Before I Met You by Lisa Jewell
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Having grown up on the quiet island of Guernsey, Betty Dean can't wait to start her new life in London. On a mission to find Clara Pickle - the mysterious beneficiary in her grandmother's will - she arrives in grungy, 1990s Soho, ready for whatever life has to throw at her. Or so she thinks...
In 1920s bohemian London, Arlette - Betty's grandmother - is starting her new life in a time of post-war change. Beautiful and charismatic, Arlette is soon drawn into the hedonistic world of the Bright Young People. But less than two years later, tragedy strikes and she flees back to Guernsey for the rest of her life.
As Betty searches for Clara, she is taken on a journey through Arlette's extraordinary time in London, uncovering a tale of love, loss and heartbreak. Will the secrets of Arlette's past help Betty on her path to happiness?I received this book from the publisher via NetGalley. Find if for your Kindle today for $10.38 (11/8/13).
I feel the need to be very frank and upfront first: The one redeeming quality about this book were the 'flashback' scenes about Arlette, set in the 1920s. I feel this needs to be said first to get it out of the way, the rest of this review will take the long way around to point out this simple fact. Read this statement and check out the 'recommend' for at the end, and you are good to go.
So. 'Before I Met You' is mostly a story about Betty, a Guernsey girl trying to find her way in London in the 1990s. She spent most of her teenage and young adult life taking care of her elderly and dying grandmother, Arlette. Upon Arlette's death, a mysterious beneficiary named Clara Pickle is to inherit a substantial amount of money. Betty sets off to find Clara, and in turn discover more about her late, grumpy grandmother.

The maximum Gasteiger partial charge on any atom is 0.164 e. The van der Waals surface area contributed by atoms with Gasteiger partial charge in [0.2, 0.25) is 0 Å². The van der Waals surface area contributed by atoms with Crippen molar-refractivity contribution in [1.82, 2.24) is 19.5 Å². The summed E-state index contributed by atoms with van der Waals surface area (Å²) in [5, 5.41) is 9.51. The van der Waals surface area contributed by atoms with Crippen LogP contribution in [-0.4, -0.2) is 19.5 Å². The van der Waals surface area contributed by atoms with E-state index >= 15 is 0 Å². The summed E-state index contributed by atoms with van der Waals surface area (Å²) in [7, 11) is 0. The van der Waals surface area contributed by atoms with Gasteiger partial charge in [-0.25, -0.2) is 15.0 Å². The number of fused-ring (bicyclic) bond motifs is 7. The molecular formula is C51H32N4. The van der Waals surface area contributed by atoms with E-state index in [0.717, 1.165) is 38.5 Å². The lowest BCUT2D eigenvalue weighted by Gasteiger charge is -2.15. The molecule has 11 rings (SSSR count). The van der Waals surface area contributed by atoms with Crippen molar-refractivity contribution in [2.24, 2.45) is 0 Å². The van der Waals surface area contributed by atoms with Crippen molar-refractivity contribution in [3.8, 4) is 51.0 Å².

As Betty makes her way and begins to taste life, we also get to glimpse Arlette's life, set in the bohemian 1920s of London life. Arlette, as well, is working on finding her own life and discovering who and what she is made of. Betty's boring life of a dingy flat, job flipping burgers, and even the most exciting thing about her: nanny-ing for a rock star, completely pales in comparison to the rock-and-roll lifestyle that Arlette experiences. Arlette is making weird, artsy friends, falling in love with a 'colored' man (giant gasp for that time period!), hitting up the jazz clubs, and running into some huge, disappointing surprises. The mystery of Clara Pickle truly unfolds here. I found myself constantly wanting to skip over boring Betty to jump back into the glitz and glam of her grandmother.
Betty's story is nothing special. She leaves behind her boring island to try and find some glitz and glam of her own. She drinks and smokes a lot, falls into the lap of recently divorced rock star and becomes his childrens' nanny. Along the way she slowly, and quietly falls for a 'normal boring' boy who sells records outside her building. Wow. That sounds a lot cooler than it turned out to be.
This bland coming of age story only served to remind me why I am drifting away from 'adult' fiction. The writing is too arbitrary, too descriptive over silly details trying to pull in all my senses, yet keeping me distanced from the characters. Also, I really stumbled over a lot of the vocabulary. The time period verbiage, the fact that it is a British novel, and the author trying to use 'literary words' made for a lot of stumbling points for me.
Officially rated as 2.5 stars. Recommended for fans of coming of age-esque stories, 1920 jazz age historical love stories, and people who don't mind a slooow read.